Road Trip on JR Kishin Line (Part 1)

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Road Trip on JR Kishin Line (Part 1)

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Japan Hour (Synopsis Only):

Road Trip on JR Kishin Line (Part 1)

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This week, we embark on a summer trip along the JR Kishin Line, which starts from Niimi Station in Okayama and ends at Himeji Station in Hyogo. It used to be the Sakubi Line that began operating in the Taisho era, running between Tsuyama and Mimasaka Oiwake. It changed its name to Kishin Line in 1936 and now runs through the Chugoku Mountains, offering scenic views of the countryside. There are 36 stations along the 158km-long local line. We will make various stopovers and ask the locals to recommend tourist spots, hot springs and restaurants worth visiting. 

We begin our journey from Niimi city in northwest Okayama. We check the train schedule and decide to first take the train to Chugoku Katsuyama Station, which is six stations away. We are hoping there will be nice tourist sites along the river in that area. After nearly an hour, we arrive at Chugoku Katsuyama Station and have about 3.5 hours to spare before our next train. Katsuyama is a castle town of the Miura domain and flourished as a post town of a highway called Izumo Kaido. It still retains an atmosphere of the Edo era. We check out the “Town Preservation District". What makes this street special is that each store here has its own original shop curtain. Even the church and post office have their own distinctive curtains. Each shop orders curtains of different designs and there are around 100 unique shop curtains in this traditional town.

From the “town of shop curtains”, we head to the river. In the past, people took boats to cross the river. Flat boats were said to be used since the Muromachi era. It would take a day to travel down from Katsuyama to the Seto Inland Sea, for example. We remove our shoes and dip our feet in the clear water of the river.

After cooling ourselves by the river, we ask the locals to recommend a nice place to have lunch. We are told that there is a restaurant called Nishikura in a sake brewery. The brewery was built 200 years. Its sake was once offered to the lord of Katsuyama Castle and is still popular today. The brewery renovated its sake storage facility and opened a restaurant in 1989 to offer dishes that go well with sake. The eatery also has several items using sake lees and its signature dish is sablefish pickled in sake lees. Sake lees of ginjyo sake and jyunmai sake is used with local miso to pickle the sablefish for three days.

We speak to some locals who tell us to go to the shopping avenue called Hinoki Butai. There is a Japanese cake shop here called Kikutani. Opened about 80 years ago, it sells a local speciality, known as the “23,000 goku cake”. It is in the shape of the Miura family crest and is handmade every day, using ingredients from Okayama. The family crest is also printed on the store’s shop curtain.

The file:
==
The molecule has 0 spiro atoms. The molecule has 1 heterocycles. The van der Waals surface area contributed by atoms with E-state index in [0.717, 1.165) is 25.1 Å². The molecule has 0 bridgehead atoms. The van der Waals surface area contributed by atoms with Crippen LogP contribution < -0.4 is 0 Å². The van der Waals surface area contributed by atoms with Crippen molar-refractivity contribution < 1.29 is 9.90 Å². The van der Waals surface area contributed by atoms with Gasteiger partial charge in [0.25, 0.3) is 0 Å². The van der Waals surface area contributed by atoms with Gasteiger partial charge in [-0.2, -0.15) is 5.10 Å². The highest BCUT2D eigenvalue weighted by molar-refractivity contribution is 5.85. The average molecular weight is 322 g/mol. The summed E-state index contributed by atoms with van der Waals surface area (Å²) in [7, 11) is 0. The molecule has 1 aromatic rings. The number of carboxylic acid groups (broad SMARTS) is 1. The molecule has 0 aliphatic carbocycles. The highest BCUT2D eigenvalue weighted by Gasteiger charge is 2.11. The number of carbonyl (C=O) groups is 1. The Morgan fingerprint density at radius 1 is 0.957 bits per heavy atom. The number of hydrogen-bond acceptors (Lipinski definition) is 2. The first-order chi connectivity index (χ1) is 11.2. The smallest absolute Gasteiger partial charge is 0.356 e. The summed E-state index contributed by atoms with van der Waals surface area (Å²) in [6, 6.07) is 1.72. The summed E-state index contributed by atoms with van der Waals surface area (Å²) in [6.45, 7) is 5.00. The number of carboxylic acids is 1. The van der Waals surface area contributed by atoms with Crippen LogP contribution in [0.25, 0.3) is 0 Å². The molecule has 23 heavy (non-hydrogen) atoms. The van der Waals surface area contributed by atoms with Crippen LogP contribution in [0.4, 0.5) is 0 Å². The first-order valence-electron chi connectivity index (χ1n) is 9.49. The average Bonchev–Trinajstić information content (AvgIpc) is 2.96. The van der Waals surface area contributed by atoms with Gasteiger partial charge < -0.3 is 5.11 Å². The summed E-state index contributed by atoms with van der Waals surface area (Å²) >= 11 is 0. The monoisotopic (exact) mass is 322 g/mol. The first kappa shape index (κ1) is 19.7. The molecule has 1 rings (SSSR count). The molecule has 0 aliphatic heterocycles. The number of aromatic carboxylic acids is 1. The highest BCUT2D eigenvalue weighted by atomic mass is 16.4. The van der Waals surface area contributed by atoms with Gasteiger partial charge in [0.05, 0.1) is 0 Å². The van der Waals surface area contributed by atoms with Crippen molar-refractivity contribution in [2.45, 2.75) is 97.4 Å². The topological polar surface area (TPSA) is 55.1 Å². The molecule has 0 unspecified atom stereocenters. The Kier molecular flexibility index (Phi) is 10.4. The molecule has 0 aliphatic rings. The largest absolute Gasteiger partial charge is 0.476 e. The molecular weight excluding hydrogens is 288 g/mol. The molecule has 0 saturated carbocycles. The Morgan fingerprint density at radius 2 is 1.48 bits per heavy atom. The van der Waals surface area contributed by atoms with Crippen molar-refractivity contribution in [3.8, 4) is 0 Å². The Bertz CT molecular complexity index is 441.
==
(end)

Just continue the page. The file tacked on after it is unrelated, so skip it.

We then return to Chugoku Katsuyama Station and take the train to Mimasaka Oiwake Station, four stations away. The train ride takes about half an hour. We arrive at around 3pm and the next train leaves at 4.30pm. We check our map and decide to visit the Oiwake pond, which is a five-minute walk from the station. The local residents recommend that we visit a Kumano shrine, where there is a huge Japanese cedar tree called Gohonsugi. It is one of five cedar trees in the city which are over 1,000 years old and designated as natural treasures. The Kumano shrine was split off from Kumano Taisha in Kishu. It was built more than 1,032 years ago and enshrines Izanagino Mikoto.

We return to the station and take a 20-minute train ride to Tsuyama Station. We must now look for a hotel with a hot spring. The locals tell us that the nearest hot spring is in Okutsu in the mountains. So we take the 5.50pm bus bound for Okutsu and arrive after an hour. The hotel we’re spending the night at is called Okutsu-so. It was established in 1927 and has been loved by many well-known personalities such as Munakata Shiko, a Japanese woodblock artist. Its hot spring is famous, with the bathtub built right above the water source. For dinner, we feast on pike conger with pickled plum, salt-grilled sweetfish and its signature dish - sticky rice and seasonal vegetables which have been steamed in the hot spring.


Tips:

1) Check out the “town of shop curtains” when visiting Katsuyama
2) Besides speaking to the locals, maps also come in handy when deciding which tourist spots and restaurants to go to
 


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